David Wright, consultant in all aspects of employment practice and law
Legal cases do occur when therapists undertake repetitive tasks. The most famous example is when two therapists employed by Virgin Airways to pamper their first class passengers were awarded £230,972 and £70,545 by the High Court, which found that the number and duration of pressure point massages they performed had caused the problems. What you need to do as an employer The preventative responsibility of the employer is key, so make sure you can show evidence of:
• Undertaking risk assessments and revisiting them. This is going to help with prevention but also protection if you receive a claim. Ensure your equipment is ergonomically sound and professionally checked.
• Breaks: the working time directive specifies a minimum of 20 minutes’ break if the shift is six hours or more. Some salons believe that if you pay for the break it doesn’t matter if staff get it. This is wrong; the break is for health and safety reasons. In busy salons with repetitive tasks it might be good sense to have more breaks.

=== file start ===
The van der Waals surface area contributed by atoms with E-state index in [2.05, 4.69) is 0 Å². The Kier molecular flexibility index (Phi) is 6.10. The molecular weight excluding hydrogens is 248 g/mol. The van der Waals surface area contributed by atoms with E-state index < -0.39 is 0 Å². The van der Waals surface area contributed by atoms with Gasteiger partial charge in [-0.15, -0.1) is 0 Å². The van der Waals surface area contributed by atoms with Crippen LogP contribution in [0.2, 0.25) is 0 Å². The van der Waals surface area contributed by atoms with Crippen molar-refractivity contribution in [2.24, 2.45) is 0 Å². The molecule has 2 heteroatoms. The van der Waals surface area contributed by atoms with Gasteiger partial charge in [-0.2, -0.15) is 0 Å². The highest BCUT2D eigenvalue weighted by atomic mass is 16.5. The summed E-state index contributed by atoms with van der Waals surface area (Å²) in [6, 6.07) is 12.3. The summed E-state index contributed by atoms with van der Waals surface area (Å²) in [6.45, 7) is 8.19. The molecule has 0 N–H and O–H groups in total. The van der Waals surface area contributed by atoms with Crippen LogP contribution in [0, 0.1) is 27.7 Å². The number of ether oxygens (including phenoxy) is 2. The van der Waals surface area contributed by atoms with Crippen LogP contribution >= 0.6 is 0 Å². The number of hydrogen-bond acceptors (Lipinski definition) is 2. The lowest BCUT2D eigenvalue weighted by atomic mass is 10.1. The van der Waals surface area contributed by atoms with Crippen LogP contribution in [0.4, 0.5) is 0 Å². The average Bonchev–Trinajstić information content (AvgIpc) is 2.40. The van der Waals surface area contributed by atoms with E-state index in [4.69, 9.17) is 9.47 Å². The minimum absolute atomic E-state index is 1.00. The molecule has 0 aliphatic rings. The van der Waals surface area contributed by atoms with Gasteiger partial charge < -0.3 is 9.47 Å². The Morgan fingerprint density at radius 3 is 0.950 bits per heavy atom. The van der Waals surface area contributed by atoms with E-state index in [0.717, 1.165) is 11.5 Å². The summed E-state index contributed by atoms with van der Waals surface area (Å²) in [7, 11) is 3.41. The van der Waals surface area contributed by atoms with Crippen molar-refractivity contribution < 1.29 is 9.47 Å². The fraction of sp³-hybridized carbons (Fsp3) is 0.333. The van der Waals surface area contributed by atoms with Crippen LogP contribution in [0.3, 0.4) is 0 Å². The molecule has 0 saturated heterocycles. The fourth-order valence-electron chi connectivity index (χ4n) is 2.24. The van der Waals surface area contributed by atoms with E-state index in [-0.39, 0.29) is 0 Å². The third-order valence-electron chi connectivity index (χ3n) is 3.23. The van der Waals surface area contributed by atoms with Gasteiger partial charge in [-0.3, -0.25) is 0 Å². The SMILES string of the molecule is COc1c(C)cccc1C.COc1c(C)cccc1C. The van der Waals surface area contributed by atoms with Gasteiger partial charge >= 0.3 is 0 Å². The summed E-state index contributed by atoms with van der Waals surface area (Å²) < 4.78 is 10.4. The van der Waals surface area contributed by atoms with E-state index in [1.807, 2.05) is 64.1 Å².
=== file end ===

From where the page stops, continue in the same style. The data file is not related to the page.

• Appraisals present another opportunity to discuss directly with staff if they are suffering any symptoms. There will be cases where staff are reluctant to complain as they worry about the financial implications of a period of sickness. A claim can be very expensive to defend in terms of legal and other costs. It could be even more expensive if you lose. At the first sign of an injury or symptoms that might relate to RSI you should ensure the employee makes an appointment with their GP and the issue is investigated. If the GP suggests any changes to the role or hours in a fit note, do your utmost to accommodate them.